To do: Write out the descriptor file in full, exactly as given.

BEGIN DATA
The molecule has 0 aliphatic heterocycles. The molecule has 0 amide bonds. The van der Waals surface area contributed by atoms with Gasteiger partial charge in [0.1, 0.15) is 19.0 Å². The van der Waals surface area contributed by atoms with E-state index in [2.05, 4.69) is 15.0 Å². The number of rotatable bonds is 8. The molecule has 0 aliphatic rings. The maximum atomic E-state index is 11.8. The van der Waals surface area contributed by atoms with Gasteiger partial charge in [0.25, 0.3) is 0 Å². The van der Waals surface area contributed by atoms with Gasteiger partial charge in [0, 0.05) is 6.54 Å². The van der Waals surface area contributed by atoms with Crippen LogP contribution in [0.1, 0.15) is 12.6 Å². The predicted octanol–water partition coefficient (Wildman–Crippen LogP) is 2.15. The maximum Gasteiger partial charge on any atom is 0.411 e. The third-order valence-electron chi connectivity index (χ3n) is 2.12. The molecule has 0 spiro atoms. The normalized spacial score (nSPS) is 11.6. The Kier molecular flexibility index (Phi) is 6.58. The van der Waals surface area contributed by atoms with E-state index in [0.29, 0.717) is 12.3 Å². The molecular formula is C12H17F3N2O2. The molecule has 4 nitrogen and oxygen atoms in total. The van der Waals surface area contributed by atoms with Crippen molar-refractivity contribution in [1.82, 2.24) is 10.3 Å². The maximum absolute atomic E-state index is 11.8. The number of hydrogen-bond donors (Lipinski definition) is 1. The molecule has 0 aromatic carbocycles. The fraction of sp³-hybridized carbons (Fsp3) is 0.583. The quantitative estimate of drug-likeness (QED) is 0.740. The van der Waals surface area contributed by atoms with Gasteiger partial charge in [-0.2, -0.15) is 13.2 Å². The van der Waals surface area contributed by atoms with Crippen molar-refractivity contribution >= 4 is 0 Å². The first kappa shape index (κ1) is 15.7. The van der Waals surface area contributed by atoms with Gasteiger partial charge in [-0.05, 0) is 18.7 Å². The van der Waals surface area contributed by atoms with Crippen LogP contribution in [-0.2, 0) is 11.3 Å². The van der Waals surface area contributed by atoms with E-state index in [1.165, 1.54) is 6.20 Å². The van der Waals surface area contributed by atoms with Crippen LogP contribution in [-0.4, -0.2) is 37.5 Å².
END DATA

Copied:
The molecule has 0 aliphatic heterocycles. The molecule has 0 amide bonds. The van der Waals surface area contributed by atoms with Gasteiger partial charge in [0.1, 0.15) is 19.0 Å². The van der Waals surface area contributed by atoms with E-state index in [2.05, 4.69) is 15.0 Å². The number of rotatable bonds is 8. The molecule has 0 aliphatic rings. The maximum atomic E-state index is 11.8. The van der Waals surface area contributed by atoms with Gasteiger partial charge in [0.25, 0.3) is 0 Å². The van der Waals surface area contributed by atoms with Gasteiger partial charge in [0, 0.05) is 6.54 Å². The van der Waals surface area contributed by atoms with Crippen LogP contribution in [0.1, 0.15) is 12.6 Å². The predicted octanol–water partition coefficient (Wildman–Crippen LogP) is 2.15. The maximum Gasteiger partial charge on any atom is 0.411 e. The third-order valence-electron chi connectivity index (χ3n) is 2.12. The molecule has 0 spiro atoms. The normalized spacial score (nSPS) is 11.6. The Kier molecular flexibility index (Phi) is 6.58. The van der Waals surface area contributed by atoms with E-state index in [0.29, 0.717) is 12.3 Å². The molecular formula is C12H17F3N2O2. The molecule has 4 nitrogen and oxygen atoms in total. The van der Waals surface area contributed by atoms with Crippen molar-refractivity contribution in [1.82, 2.24) is 10.3 Å². The maximum absolute atomic E-state index is 11.8. The number of hydrogen-bond donors (Lipinski definition) is 1. The molecule has 0 aromatic carbocycles. The fraction of sp³-hybridized carbons (Fsp3) is 0.583. The quantitative estimate of drug-likeness (QED) is 0.740. The van der Waals surface area contributed by atoms with Gasteiger partial charge in [-0.2, -0.15) is 13.2 Å². The van der Waals surface area contributed by atoms with Crippen molar-refractivity contribution >= 4 is 0 Å². The first kappa shape index (κ1) is 15.7. The van der Waals surface area contributed by atoms with Gasteiger partial charge in [-0.05, 0) is 18.7 Å². The van der Waals surface area contributed by atoms with Crippen LogP contribution in [-0.2, 0) is 11.3 Å². The van der Waals surface area contributed by atoms with E-state index in [1.165, 1.54) is 6.20 Å². The van der Waals surface area contributed by atoms with Crippen LogP contribution in [-0.4, -0.2) is 37.5 Å².